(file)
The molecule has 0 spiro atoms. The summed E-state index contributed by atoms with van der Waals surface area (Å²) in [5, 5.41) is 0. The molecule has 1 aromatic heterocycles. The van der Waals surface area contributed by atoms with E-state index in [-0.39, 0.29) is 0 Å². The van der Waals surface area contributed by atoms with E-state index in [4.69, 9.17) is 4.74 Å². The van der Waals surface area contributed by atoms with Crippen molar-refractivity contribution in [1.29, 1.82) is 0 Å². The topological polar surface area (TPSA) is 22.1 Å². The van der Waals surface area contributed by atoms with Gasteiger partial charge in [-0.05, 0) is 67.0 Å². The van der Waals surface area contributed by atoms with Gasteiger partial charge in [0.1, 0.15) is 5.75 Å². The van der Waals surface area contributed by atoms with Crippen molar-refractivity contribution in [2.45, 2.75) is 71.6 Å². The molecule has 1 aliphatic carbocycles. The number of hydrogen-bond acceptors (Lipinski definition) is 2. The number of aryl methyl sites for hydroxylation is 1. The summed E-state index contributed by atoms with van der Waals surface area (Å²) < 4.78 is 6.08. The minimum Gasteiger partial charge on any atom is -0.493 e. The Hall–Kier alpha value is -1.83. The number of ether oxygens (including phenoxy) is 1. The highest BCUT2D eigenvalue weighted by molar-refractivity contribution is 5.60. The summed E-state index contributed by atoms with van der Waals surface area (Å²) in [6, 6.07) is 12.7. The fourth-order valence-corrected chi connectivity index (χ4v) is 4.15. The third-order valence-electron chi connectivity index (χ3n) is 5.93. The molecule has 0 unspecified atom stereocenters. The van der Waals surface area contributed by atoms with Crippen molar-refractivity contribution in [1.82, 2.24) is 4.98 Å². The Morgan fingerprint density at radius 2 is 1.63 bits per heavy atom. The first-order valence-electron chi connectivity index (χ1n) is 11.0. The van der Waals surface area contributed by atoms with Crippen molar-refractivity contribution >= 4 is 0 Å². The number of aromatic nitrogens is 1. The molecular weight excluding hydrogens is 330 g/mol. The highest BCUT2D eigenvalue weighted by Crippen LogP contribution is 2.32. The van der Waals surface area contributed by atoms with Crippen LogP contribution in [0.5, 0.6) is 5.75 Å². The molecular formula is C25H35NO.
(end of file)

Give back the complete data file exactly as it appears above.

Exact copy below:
The molecule has 0 spiro atoms. The summed E-state index contributed by atoms with van der Waals surface area (Å²) in [5, 5.41) is 0. The molecule has 1 aromatic heterocycles. The van der Waals surface area contributed by atoms with E-state index in [-0.39, 0.29) is 0 Å². The van der Waals surface area contributed by atoms with E-state index in [4.69, 9.17) is 4.74 Å². The van der Waals surface area contributed by atoms with Crippen molar-refractivity contribution in [1.29, 1.82) is 0 Å². The topological polar surface area (TPSA) is 22.1 Å². The van der Waals surface area contributed by atoms with Gasteiger partial charge in [-0.05, 0) is 67.0 Å². The van der Waals surface area contributed by atoms with Gasteiger partial charge in [0.1, 0.15) is 5.75 Å². The van der Waals surface area contributed by atoms with Crippen molar-refractivity contribution in [2.45, 2.75) is 71.6 Å². The molecule has 1 aliphatic carbocycles. The number of hydrogen-bond acceptors (Lipinski definition) is 2. The number of aryl methyl sites for hydroxylation is 1. The summed E-state index contributed by atoms with van der Waals surface area (Å²) < 4.78 is 6.08. The minimum Gasteiger partial charge on any atom is -0.493 e. The Hall–Kier alpha value is -1.83. The number of ether oxygens (including phenoxy) is 1. The highest BCUT2D eigenvalue weighted by molar-refractivity contribution is 5.60. The summed E-state index contributed by atoms with van der Waals surface area (Å²) in [6, 6.07) is 12.7. The fourth-order valence-corrected chi connectivity index (χ4v) is 4.15. The third-order valence-electron chi connectivity index (χ3n) is 5.93. The molecule has 0 unspecified atom stereocenters. The van der Waals surface area contributed by atoms with Crippen molar-refractivity contribution in [1.82, 2.24) is 4.98 Å². The Morgan fingerprint density at radius 2 is 1.63 bits per heavy atom. The first-order valence-electron chi connectivity index (χ1n) is 11.0. The van der Waals surface area contributed by atoms with Crippen molar-refractivity contribution >= 4 is 0 Å². The number of aromatic nitrogens is 1. The molecular weight excluding hydrogens is 330 g/mol. The highest BCUT2D eigenvalue weighted by Crippen LogP contribution is 2.32. The van der Waals surface area contributed by atoms with Crippen LogP contribution in [0.5, 0.6) is 5.75 Å². The molecular formula is C25H35NO.